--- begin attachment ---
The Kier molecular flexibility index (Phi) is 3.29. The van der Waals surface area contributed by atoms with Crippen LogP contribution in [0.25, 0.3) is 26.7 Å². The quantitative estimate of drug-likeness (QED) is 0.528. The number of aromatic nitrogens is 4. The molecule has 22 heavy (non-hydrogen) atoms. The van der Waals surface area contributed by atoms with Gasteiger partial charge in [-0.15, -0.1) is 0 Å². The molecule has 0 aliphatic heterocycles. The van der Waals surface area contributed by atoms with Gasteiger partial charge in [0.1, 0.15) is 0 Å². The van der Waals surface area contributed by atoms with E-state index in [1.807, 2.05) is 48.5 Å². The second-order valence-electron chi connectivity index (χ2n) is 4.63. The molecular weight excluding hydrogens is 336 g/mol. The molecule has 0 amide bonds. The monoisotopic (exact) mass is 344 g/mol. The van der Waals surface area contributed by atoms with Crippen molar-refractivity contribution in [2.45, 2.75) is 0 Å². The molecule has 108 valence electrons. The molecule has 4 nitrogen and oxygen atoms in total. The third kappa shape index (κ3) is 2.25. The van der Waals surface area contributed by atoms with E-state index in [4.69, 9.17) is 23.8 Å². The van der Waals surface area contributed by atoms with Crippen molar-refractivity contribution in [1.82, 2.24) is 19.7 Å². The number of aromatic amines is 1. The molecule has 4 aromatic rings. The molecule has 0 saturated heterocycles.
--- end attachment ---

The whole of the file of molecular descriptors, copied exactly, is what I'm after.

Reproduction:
The Kier molecular flexibility index (Phi) is 3.29. The van der Waals surface area contributed by atoms with Crippen LogP contribution in [0.25, 0.3) is 26.7 Å². The quantitative estimate of drug-likeness (QED) is 0.528. The number of aromatic nitrogens is 4. The molecule has 22 heavy (non-hydrogen) atoms. The van der Waals surface area contributed by atoms with Gasteiger partial charge in [-0.15, -0.1) is 0 Å². The molecule has 0 aliphatic heterocycles. The van der Waals surface area contributed by atoms with Gasteiger partial charge in [0.1, 0.15) is 0 Å². The van der Waals surface area contributed by atoms with E-state index in [1.807, 2.05) is 48.5 Å². The second-order valence-electron chi connectivity index (χ2n) is 4.63. The molecular weight excluding hydrogens is 336 g/mol. The molecule has 0 amide bonds. The monoisotopic (exact) mass is 344 g/mol. The van der Waals surface area contributed by atoms with Crippen molar-refractivity contribution in [2.45, 2.75) is 0 Å². The molecule has 108 valence electrons. The molecule has 4 nitrogen and oxygen atoms in total. The third kappa shape index (κ3) is 2.25. The van der Waals surface area contributed by atoms with E-state index in [4.69, 9.17) is 23.8 Å². The van der Waals surface area contributed by atoms with Crippen molar-refractivity contribution in [1.82, 2.24) is 19.7 Å². The number of aromatic amines is 1. The molecule has 4 aromatic rings. The molecule has 0 saturated heterocycles.